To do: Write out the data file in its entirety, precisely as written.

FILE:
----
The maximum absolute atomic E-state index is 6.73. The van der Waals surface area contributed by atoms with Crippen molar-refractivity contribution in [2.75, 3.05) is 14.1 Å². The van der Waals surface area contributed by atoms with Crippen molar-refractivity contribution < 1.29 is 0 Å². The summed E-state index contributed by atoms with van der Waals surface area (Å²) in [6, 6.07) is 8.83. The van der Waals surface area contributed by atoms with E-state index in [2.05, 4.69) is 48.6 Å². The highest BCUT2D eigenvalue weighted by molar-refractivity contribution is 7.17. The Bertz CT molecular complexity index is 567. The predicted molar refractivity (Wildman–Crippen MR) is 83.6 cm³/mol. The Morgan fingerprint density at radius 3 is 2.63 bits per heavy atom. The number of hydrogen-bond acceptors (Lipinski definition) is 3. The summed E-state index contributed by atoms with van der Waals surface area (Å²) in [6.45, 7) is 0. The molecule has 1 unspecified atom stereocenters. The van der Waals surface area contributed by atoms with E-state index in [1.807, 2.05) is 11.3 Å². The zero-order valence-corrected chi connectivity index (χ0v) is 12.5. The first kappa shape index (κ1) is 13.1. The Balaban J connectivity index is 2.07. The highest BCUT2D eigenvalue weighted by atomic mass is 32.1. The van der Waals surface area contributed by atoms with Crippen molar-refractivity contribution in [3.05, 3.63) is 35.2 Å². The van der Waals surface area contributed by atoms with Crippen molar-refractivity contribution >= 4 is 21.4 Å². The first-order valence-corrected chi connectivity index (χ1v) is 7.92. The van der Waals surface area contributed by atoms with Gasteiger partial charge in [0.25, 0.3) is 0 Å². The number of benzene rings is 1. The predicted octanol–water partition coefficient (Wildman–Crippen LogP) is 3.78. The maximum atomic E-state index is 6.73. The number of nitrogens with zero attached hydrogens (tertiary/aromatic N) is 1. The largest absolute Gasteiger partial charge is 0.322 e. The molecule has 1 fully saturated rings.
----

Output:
The maximum absolute atomic E-state index is 6.73. The van der Waals surface area contributed by atoms with Crippen molar-refractivity contribution in [2.75, 3.05) is 14.1 Å². The van der Waals surface area contributed by atoms with Crippen molar-refractivity contribution < 1.29 is 0 Å². The summed E-state index contributed by atoms with van der Waals surface area (Å²) in [6, 6.07) is 8.83. The van der Waals surface area contributed by atoms with E-state index in [2.05, 4.69) is 48.6 Å². The highest BCUT2D eigenvalue weighted by molar-refractivity contribution is 7.17. The Bertz CT molecular complexity index is 567. The predicted molar refractivity (Wildman–Crippen MR) is 83.6 cm³/mol. The Morgan fingerprint density at radius 3 is 2.63 bits per heavy atom. The number of hydrogen-bond acceptors (Lipinski definition) is 3. The summed E-state index contributed by atoms with van der Waals surface area (Å²) in [6.45, 7) is 0. The molecule has 1 unspecified atom stereocenters. The van der Waals surface area contributed by atoms with E-state index in [1.807, 2.05) is 11.3 Å². The zero-order valence-corrected chi connectivity index (χ0v) is 12.5. The first kappa shape index (κ1) is 13.1. The Balaban J connectivity index is 2.07. The highest BCUT2D eigenvalue weighted by atomic mass is 32.1. The van der Waals surface area contributed by atoms with Crippen molar-refractivity contribution in [3.05, 3.63) is 35.2 Å². The van der Waals surface area contributed by atoms with Crippen molar-refractivity contribution >= 4 is 21.4 Å². The first-order valence-corrected chi connectivity index (χ1v) is 7.92. The van der Waals surface area contributed by atoms with Gasteiger partial charge in [0.25, 0.3) is 0 Å². The number of benzene rings is 1. The predicted octanol–water partition coefficient (Wildman–Crippen LogP) is 3.78. The maximum atomic E-state index is 6.73. The number of nitrogens with zero attached hydrogens (tertiary/aromatic N) is 1. The largest absolute Gasteiger partial charge is 0.322 e. The molecule has 1 fully saturated rings.